under 65? visit the
Medicare Part B picks up – to a large extent – where Medicare Part A leaves off, covering many of the outpatient services and products not covered by the "hospital insurance."
Part B coverage pays for a broad range of medically necessary services not covered during inpatient treatment, including ambulance services, certain surgical procedures, mental health care, physical therapy, transplants, urgently needed care and more.
In addition, Part B covers preventive medical services, including diagnostic tests (such as MRIs, CT scans, EKGs and x-rays) and a host of screenings (such as pap tests, HIV screening, glaucoma tests, hearing tests, diabetes screening and colorectal cancer screenings).
Part B also pays the costs of durable medical equipment such as wheelchairs, hospital beds and oxygen equipment.
Yes. For those earning less than $85,000 annually, Part B's standard monthly premium is $154.70, and the cost is automatically deducted from their monthly Social Security check. Enrollees must also pay a $135 deductible, and typically, Part B users pay 20 percent of the Medicare-approved amount of medically necessary services, preventive medical services and durable medical equipment referenced above.
If you are already receiving Social Security benefits, you will be notified three months prior to your 65th birthday that you are about to become a Part A Medicare consumer and that Part B is an option. You'll receive the Part B card at the same time as the Part A card.
If you choose not to enroll in Part B, you must return the card or $154.70 will automatically be deducted from your Social Security checks. If you keep the card, Part B coverage kicks in on your 65th birthday.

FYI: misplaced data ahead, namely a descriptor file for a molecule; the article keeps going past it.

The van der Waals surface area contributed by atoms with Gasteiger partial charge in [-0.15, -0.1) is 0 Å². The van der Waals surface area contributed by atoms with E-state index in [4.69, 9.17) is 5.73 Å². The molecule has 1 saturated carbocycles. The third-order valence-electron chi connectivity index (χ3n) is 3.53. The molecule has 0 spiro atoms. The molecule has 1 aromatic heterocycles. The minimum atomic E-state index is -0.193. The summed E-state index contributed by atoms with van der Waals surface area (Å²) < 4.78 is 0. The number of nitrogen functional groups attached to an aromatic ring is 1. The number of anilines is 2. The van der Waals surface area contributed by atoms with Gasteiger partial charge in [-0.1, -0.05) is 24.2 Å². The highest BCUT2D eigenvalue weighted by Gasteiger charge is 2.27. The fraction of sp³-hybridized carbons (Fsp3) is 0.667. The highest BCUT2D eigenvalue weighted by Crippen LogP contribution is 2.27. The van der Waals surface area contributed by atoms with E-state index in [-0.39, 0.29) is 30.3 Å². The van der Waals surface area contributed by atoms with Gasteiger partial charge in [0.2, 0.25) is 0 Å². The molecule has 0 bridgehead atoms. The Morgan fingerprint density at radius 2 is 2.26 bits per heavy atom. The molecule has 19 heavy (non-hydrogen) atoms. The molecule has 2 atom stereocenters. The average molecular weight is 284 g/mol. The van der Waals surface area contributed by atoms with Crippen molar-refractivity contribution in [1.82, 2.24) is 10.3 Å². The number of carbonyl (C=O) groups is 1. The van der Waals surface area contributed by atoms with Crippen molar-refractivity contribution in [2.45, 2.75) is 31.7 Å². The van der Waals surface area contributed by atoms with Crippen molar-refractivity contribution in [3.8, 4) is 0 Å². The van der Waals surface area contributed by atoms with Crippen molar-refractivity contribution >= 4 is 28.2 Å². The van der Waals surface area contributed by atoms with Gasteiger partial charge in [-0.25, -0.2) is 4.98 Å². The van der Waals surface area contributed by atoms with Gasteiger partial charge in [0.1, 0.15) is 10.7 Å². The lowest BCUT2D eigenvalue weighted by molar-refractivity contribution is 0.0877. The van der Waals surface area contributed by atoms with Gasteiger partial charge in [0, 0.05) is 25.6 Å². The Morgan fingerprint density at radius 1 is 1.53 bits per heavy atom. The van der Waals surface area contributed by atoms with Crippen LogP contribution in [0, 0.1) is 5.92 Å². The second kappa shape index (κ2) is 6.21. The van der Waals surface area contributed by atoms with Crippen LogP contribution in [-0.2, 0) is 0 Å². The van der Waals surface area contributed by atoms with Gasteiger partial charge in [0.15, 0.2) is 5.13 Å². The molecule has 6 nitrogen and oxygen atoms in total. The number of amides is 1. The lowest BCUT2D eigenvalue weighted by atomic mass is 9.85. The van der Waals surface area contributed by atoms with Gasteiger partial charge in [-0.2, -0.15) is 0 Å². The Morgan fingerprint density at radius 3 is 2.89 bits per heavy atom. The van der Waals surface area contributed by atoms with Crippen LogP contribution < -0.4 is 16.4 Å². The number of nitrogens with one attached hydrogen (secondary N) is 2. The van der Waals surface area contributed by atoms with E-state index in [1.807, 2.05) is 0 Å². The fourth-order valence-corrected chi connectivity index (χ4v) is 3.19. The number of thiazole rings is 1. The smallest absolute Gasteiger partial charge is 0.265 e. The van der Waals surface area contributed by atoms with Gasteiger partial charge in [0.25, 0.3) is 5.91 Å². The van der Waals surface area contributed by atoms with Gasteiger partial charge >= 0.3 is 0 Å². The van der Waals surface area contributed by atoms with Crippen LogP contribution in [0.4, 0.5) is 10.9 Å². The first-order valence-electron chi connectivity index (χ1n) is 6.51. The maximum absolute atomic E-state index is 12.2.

It's important to note that if you fail to enroll in Part B during the initial invitation period, the program will offers you another opportunity to enroll each succeeding year (January 1 - March 31). The catch? Each year you are eligible for Part B but turn it down, your monthly premium will be increased by 10 percent.
Also called "traditional" Medicare, it's the fee-for-service program in which the government pays your health care costs. The coverage includes Medicare Part A and Medicare Part B and allows you to see any doctor anywhere (who accepts Medicare patients).
Medicare Part A helps cover inpatient hospital visit expenses, including a semi-private room, medical tests and doctors' fees. It may pay a portion of skilled nursing expenses and home health services, if ordered by a physician, and often 100 percent of hospice care.
Medicare Advantage plans replace your government coverage with private insurance. These plans cost more but offer more benefits than traditional medicare.
Medicare Part D is prescription drug coverage available only through private companies, but any individual who receives Medicare health insurance is eligible. Part D covers both brand name and generic drugs with a short list of exceptions.
Medigap plans offer supplemental benefits sold by private companies to extend traditional medicare. Fourteen plans offer varying combinations of benefits, covering copayments and deductibles and foreign travel emergency expenses, at-home care and preventive care.